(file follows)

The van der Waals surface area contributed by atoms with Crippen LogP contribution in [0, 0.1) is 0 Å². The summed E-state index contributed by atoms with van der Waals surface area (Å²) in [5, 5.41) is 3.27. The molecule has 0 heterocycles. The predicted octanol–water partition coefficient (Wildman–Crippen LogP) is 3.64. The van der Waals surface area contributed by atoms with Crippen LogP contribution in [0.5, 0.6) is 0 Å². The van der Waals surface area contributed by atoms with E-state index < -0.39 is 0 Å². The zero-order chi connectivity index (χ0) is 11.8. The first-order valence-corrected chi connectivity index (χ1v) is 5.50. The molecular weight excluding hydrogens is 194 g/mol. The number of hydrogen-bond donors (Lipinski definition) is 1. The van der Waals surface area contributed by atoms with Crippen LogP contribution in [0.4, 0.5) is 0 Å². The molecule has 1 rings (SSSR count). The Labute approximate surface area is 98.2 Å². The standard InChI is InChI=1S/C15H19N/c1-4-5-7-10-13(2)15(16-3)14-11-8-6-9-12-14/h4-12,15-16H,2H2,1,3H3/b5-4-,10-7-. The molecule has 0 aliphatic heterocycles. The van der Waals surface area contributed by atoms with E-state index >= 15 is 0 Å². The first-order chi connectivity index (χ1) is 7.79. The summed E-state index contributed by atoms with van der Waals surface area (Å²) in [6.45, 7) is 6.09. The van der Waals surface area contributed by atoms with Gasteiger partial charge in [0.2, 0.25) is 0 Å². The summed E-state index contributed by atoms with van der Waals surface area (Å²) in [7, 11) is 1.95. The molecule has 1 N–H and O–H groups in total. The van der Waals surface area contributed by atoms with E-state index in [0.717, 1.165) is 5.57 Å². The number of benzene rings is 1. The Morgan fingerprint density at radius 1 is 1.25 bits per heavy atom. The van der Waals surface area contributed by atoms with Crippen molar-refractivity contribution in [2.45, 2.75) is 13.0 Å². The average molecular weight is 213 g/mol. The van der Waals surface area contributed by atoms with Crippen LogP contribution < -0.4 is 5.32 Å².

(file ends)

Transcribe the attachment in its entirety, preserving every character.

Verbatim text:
The van der Waals surface area contributed by atoms with Crippen LogP contribution in [0, 0.1) is 0 Å². The summed E-state index contributed by atoms with van der Waals surface area (Å²) in [5, 5.41) is 3.27. The molecule has 0 heterocycles. The predicted octanol–water partition coefficient (Wildman–Crippen LogP) is 3.64. The van der Waals surface area contributed by atoms with Crippen LogP contribution in [0.5, 0.6) is 0 Å². The van der Waals surface area contributed by atoms with E-state index < -0.39 is 0 Å². The zero-order chi connectivity index (χ0) is 11.8. The first-order valence-corrected chi connectivity index (χ1v) is 5.50. The molecular weight excluding hydrogens is 194 g/mol. The number of hydrogen-bond donors (Lipinski definition) is 1. The van der Waals surface area contributed by atoms with Crippen LogP contribution in [0.4, 0.5) is 0 Å². The molecule has 1 rings (SSSR count). The Labute approximate surface area is 98.2 Å². The standard InChI is InChI=1S/C15H19N/c1-4-5-7-10-13(2)15(16-3)14-11-8-6-9-12-14/h4-12,15-16H,2H2,1,3H3/b5-4-,10-7-. The molecule has 0 aliphatic heterocycles. The van der Waals surface area contributed by atoms with E-state index >= 15 is 0 Å². The first-order chi connectivity index (χ1) is 7.79. The summed E-state index contributed by atoms with van der Waals surface area (Å²) in [6.45, 7) is 6.09. The van der Waals surface area contributed by atoms with Gasteiger partial charge in [0.2, 0.25) is 0 Å². The summed E-state index contributed by atoms with van der Waals surface area (Å²) in [7, 11) is 1.95. The molecule has 1 N–H and O–H groups in total. The van der Waals surface area contributed by atoms with E-state index in [0.717, 1.165) is 5.57 Å². The number of benzene rings is 1. The Morgan fingerprint density at radius 1 is 1.25 bits per heavy atom. The van der Waals surface area contributed by atoms with Crippen molar-refractivity contribution in [2.45, 2.75) is 13.0 Å². The average molecular weight is 213 g/mol. The van der Waals surface area contributed by atoms with Crippen LogP contribution < -0.4 is 5.32 Å².